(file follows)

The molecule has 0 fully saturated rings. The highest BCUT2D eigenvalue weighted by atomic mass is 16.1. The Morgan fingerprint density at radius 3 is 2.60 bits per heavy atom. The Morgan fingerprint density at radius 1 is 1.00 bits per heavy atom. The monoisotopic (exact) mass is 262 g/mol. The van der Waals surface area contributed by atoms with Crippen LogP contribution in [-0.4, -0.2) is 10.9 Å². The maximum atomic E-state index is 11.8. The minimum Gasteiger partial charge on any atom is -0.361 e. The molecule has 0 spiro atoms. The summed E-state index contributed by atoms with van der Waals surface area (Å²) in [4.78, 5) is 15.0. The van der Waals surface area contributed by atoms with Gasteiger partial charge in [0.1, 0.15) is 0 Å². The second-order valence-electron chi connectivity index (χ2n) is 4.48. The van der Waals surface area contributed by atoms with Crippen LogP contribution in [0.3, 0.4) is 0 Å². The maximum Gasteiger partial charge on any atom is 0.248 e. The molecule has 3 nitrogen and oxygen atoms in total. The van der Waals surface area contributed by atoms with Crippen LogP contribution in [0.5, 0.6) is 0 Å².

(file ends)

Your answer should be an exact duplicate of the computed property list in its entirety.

The molecule has 0 fully saturated rings. The highest BCUT2D eigenvalue weighted by atomic mass is 16.1. The Morgan fingerprint density at radius 3 is 2.60 bits per heavy atom. The Morgan fingerprint density at radius 1 is 1.00 bits per heavy atom. The monoisotopic (exact) mass is 262 g/mol. The van der Waals surface area contributed by atoms with Crippen LogP contribution in [-0.4, -0.2) is 10.9 Å². The maximum atomic E-state index is 11.8. The minimum Gasteiger partial charge on any atom is -0.361 e. The molecule has 0 spiro atoms. The summed E-state index contributed by atoms with van der Waals surface area (Å²) in [4.78, 5) is 15.0. The van der Waals surface area contributed by atoms with Gasteiger partial charge in [0.1, 0.15) is 0 Å². The second-order valence-electron chi connectivity index (χ2n) is 4.48. The van der Waals surface area contributed by atoms with Crippen LogP contribution in [0.3, 0.4) is 0 Å². The maximum Gasteiger partial charge on any atom is 0.248 e. The molecule has 3 nitrogen and oxygen atoms in total. The van der Waals surface area contributed by atoms with Crippen LogP contribution in [0.5, 0.6) is 0 Å².